But still and forever she remains defective and defeated. Not all the spirit and ingenuity in the world, not all the substitutions or compensations the nervous system allows, can alter in the least her continuing and absolute loss of proprioception — that vital sixth sense without which a body must remain unreal, unpossessed.”
You (but not you)
“Normal” human lives, that is, those that are not affected by such disastrous events, seem to be the opposite of Christine’s life. But is this so? Isn’t the case of Christina just right for understanding the general dynamics of each human life? Doesn’t what happened to Christina happen to each of us, albeit (if we are lucky), in a less pronounced manner?
The generally accepted idea of “normal” life suggests that a person is a consistent integrity that never loses itself; ideally its formation is devoid of ruptures, only a harmonious and progressive layering of the acquired experience.
If we discard such a perspective, it becomes obvious that human life rather consists of ruptures — an endless succession of losses, followed by the impossibility of finding oneself, not even a split personality, but its ruptures — when you are, simultaneously, not you.
Ruptures and discrepancies disclose a tragic dimension of life, the one from which we are trying to heal ourselves, run away, withdraw this dimension, assuming that it is secondary and optional, hoping that the basic underlying dimension is coherence, connectedness, consistency and continuity. But what if we turn this perspective around and recognize that it is precisely the tragic dimension that is basic to life?
All consistency and bearability of life are the retroactively assigned features, more or less successfully (but always superficially and unreliably) applied to the underlying discontinuities.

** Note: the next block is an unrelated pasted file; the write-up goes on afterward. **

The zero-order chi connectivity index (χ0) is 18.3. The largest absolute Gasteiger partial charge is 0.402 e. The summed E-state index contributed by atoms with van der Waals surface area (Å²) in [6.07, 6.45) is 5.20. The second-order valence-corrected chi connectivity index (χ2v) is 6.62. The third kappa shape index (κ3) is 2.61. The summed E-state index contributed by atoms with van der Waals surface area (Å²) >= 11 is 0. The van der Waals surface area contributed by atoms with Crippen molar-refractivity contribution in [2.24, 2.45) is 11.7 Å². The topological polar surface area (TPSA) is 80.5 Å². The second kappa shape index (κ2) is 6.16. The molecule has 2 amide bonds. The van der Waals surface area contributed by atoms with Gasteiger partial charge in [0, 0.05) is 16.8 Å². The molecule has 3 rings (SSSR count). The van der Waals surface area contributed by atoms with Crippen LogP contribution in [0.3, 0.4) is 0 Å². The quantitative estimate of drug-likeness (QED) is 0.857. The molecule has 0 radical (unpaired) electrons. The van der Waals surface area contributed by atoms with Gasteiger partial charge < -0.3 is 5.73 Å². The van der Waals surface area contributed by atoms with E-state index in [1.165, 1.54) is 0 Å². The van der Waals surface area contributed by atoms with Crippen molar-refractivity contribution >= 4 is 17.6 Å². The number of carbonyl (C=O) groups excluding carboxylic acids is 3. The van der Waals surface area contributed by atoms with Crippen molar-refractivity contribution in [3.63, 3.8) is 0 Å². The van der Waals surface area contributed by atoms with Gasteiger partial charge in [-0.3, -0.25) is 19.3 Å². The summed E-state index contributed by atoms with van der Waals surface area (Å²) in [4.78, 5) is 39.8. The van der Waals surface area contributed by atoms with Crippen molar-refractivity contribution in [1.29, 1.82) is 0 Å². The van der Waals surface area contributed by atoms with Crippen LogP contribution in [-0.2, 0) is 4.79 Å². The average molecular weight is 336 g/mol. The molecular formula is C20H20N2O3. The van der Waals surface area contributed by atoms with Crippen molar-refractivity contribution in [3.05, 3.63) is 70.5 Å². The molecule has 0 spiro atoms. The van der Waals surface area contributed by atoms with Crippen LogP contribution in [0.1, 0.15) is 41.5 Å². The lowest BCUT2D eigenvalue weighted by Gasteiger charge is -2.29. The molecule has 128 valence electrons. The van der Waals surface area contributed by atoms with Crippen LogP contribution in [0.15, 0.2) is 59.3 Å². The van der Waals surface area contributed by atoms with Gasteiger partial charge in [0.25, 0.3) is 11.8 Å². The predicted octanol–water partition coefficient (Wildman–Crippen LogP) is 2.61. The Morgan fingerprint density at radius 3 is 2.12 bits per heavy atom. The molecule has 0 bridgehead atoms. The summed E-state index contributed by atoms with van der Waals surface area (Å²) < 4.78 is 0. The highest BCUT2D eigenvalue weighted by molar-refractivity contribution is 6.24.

In the course of their life, each person inevitably gains experience that they cannot assimilate and make part of themselves. Such an experience destroys them and the person has no choice but to live on, bearing the burden of this non-assimilable experience into them. Passing through betrayals, cruelty, grievance, disappointment, mistakes — all that is familiar from experience to anyone — we continue to exist having lost ourselves.
Not only others rob us of ourselves, we ourselves cope quite well with this. After experiencing out-of-control attacks of anger, jealousy, envy, disgrace we cannot recognize ourselves in ourselves, refuse to believe it was us, unsuccessfully justifying ourselves, trying to connect the rupture between acceptable and unacceptable self-perception.
One can never be healed from traumatic experience they once acquired, it never becomes a coherent part of us, but always remains not completely assimilated. We continue to exist, losing ourselves, trying to recover, but never returning ourselves back — only in the form of a strange monster that is you and not you at the same time. Our personality consists of acquired experience, that is, of discontinuities and ruptures — dissimilar pieces that do not fit together.
We are trying to fill the ruptures: we develop new life strategies, trying to figure out how to reverse what happened, but our strategies always remain compensatory in nature, they are not able to fully compensate for the experience. Life is also full of happy moments, but they are rather just a temporary relief of life’s tragicality.
Discussing Christina’s case, it is difficult to hide the basic tragic dimension of life, although Sacks could have tried to do so by avoiding going into discussion of ambivalence of success and failure. He could admire the success of Christina, presenting it as a happy ending — we would readily believe him.
In accordance with a more realistic perspective, a happy ending is impossible even in Hollywood films, where at first the viewer observes a series of ruptures and tragedies, and the conditional happy ending is presented as their culmination: supposedly, all misfortunes led to some significant happy moment. But the protagonists will forever remain those to whom everything that happened has happened, none of the happiest event will fully compensate for and erase the memory of what has been experienced.
Not only you are Christina, but every person is an unknown hero of their life, irrevocably losing what is crucial for their survival. But while experiencing our own tragedies, we are not able to fully understand the tragedy of others, and others are not able to fully understand us. Mankind is a bunch of half-dead idiots, doomed to endlessly lose themselves and misunderstand others.